Headlines – Week of July 9, 2012

July 20, 2012

Another Construction Boom in the South Florida Condo Market

According to a recent report from CondoVultures.com, South Florida, developers have initiated construction on at least 10 new high-rises and are planning several more over the next 18 months as the post-crash development era gains momentum.

The tricounty South Florida region includes Miami-Dade, Broward, and Palm Beach counties.

Some five years after the South Florida condo market began to crash; developers in Greater Downtown Miami have completed one condo tower and are building four.

As of July 2012, at least 46 condo towers with nearly 7,900 units are proposed, planned, under construction, or recently completed in South Florida, according to the Florida brokerage CVR Realty.

Nearly 3,900 developer units created during the last real estate boom remain unsold in South Florida’s seven largest coastal markets according to a recent CondoVultures.com report.

Additionally, more than 1,800 units previously purchased by bulk buyers in South Florida’s seven largest coastal markets have not yet been sold as of March 2012.

To overcome financing hurdles, most of the newly proposed projects are requiring prospective buyers to commit to deposits to be paid in phases up to 80 percent of the preconstruction contract price.


Housing Passes a Milestone

According to data from the S&P/Case-Shiller Index, the housing market has bottomed.  

Nearly seven years after the housing bubble burst, most indexes of house prices are bending up. The slow-moving S&P/Case-Shiller house-price data recently reported the first monthly increase after seven months of declines.

Nearly 10% more existing homes were sold in May than in the same month a year earlier, many purchased by investors who plan to rent them for now and sell them later, an important sign of an inflection point. And the inventory of existing homes for sale has fallen close to the normal level of six months’ worth despite all the foreclosed homes that lenders own. The fraction of homes that are vacant is at its lowest level since 2006.

Many believe the reduced inventory of unsold homes is key. For the past couple of years, house prices have risen in the spring and then slumped; the declining supply of houses for sale is reason to believe that won’t happen again this year.

Builders began work on 26% more single-family homes in May 2012 than the depressed levels of May 2011. The stock of unsold newly built homes is back to 2005 levels. In each of the past four quarters, housing construction has added to economic growth.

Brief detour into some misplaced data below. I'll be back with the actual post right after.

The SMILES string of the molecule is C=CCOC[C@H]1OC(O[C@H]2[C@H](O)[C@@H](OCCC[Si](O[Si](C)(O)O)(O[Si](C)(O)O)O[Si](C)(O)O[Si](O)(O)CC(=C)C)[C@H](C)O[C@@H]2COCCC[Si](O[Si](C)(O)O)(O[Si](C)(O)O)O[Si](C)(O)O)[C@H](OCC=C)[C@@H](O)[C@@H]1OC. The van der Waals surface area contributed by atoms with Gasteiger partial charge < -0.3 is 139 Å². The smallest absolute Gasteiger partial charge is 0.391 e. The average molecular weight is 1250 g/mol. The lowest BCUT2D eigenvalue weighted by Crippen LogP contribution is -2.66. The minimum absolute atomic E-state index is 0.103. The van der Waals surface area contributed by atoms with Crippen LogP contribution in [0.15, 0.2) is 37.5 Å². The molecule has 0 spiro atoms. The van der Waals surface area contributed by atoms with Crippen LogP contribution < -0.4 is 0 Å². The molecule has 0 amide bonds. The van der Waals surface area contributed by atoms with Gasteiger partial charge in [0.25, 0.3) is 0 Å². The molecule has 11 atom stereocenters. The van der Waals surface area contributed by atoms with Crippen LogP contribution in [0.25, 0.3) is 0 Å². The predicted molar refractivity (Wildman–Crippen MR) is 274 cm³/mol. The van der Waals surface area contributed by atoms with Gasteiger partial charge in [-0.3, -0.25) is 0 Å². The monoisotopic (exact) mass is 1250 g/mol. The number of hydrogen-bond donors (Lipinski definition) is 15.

In a good sign for the economy, in the first quarter, new construction accounted for 0.4 percentage points in the 1.9% growth rate

A recent Wall Street Journal survey of forecasters found 44 believe the housing market has reached its bottom; only three don’t.

With all the good news, however, the biggest threat is a large shadow inventory of unsold homes, homes which owners won’t put on the market because they are underwater, homes that will be foreclosed eventually and homes owned by lenders. They have been trickling onto the market, slowed in part by government efforts to delay foreclosures.  A flood of foreclosures could reverse the recent rise in prices.


‘Lost Generation’ of Homeowners on Hold

In another good sign for the future of housing, many analysts predict a recovery in the job market will prompt some renters to buy homes especially since many still believe real estate can be a profitable investment.

According to a report from John Burns Real Estate Consulting, the number of first-time buyers has skidded 20 percent during the last three years and homeownership will continue to decline among the 25-to-34 age segment for the next three years.

Stagnant income growth, huge amounts of student loan debt and an 8.2 percent unemployment rate for 25- to 34-year-olds have made Millennials less willing to sink their money into homeownership. However, analysts believe Millennials will want to settle down as they age, and that credit requirements will be eased at some point although it could take years before they feel comfortable purchasing homes.

 This has sparked a boom in construction of multifamily housing, particularly in areas like Denver and San Jose where job opportunities abound. In these areas, short-term leases are gaining popularity among young professionals who want to be able to move quickly to take advantage of buying opportunities.

Posted by Scott R. Lodde


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